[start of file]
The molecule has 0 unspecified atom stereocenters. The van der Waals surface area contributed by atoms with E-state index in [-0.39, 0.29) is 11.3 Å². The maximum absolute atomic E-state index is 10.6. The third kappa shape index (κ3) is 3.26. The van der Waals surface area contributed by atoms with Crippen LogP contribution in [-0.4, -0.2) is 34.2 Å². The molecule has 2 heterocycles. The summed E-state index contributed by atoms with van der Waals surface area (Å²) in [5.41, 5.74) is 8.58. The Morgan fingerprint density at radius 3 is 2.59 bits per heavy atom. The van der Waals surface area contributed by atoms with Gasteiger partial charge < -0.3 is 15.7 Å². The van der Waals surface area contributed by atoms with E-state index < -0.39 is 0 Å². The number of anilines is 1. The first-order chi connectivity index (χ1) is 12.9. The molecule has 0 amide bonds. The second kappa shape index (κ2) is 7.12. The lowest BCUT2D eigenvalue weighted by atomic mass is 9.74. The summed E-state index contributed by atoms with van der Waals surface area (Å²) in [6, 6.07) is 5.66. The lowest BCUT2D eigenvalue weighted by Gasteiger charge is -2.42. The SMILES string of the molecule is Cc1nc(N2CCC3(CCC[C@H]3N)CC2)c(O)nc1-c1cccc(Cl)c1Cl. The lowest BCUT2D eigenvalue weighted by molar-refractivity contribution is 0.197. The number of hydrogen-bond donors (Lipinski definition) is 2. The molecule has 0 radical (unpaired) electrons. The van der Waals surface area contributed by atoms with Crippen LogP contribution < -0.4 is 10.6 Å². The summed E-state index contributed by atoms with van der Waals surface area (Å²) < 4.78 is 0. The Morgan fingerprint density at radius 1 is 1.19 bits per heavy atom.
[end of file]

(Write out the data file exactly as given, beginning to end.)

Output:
The molecule has 0 unspecified atom stereocenters. The van der Waals surface area contributed by atoms with E-state index in [-0.39, 0.29) is 11.3 Å². The maximum absolute atomic E-state index is 10.6. The third kappa shape index (κ3) is 3.26. The van der Waals surface area contributed by atoms with Crippen LogP contribution in [-0.4, -0.2) is 34.2 Å². The molecule has 2 heterocycles. The summed E-state index contributed by atoms with van der Waals surface area (Å²) in [5.41, 5.74) is 8.58. The Morgan fingerprint density at radius 3 is 2.59 bits per heavy atom. The van der Waals surface area contributed by atoms with Gasteiger partial charge < -0.3 is 15.7 Å². The van der Waals surface area contributed by atoms with E-state index < -0.39 is 0 Å². The number of anilines is 1. The first-order chi connectivity index (χ1) is 12.9. The molecule has 0 amide bonds. The second kappa shape index (κ2) is 7.12. The lowest BCUT2D eigenvalue weighted by atomic mass is 9.74. The summed E-state index contributed by atoms with van der Waals surface area (Å²) in [6, 6.07) is 5.66. The lowest BCUT2D eigenvalue weighted by Gasteiger charge is -2.42. The SMILES string of the molecule is Cc1nc(N2CCC3(CCC[C@H]3N)CC2)c(O)nc1-c1cccc(Cl)c1Cl. The lowest BCUT2D eigenvalue weighted by molar-refractivity contribution is 0.197. The number of hydrogen-bond donors (Lipinski definition) is 2. The molecule has 0 radical (unpaired) electrons. The van der Waals surface area contributed by atoms with Crippen LogP contribution < -0.4 is 10.6 Å². The summed E-state index contributed by atoms with van der Waals surface area (Å²) < 4.78 is 0. The Morgan fingerprint density at radius 1 is 1.19 bits per heavy atom.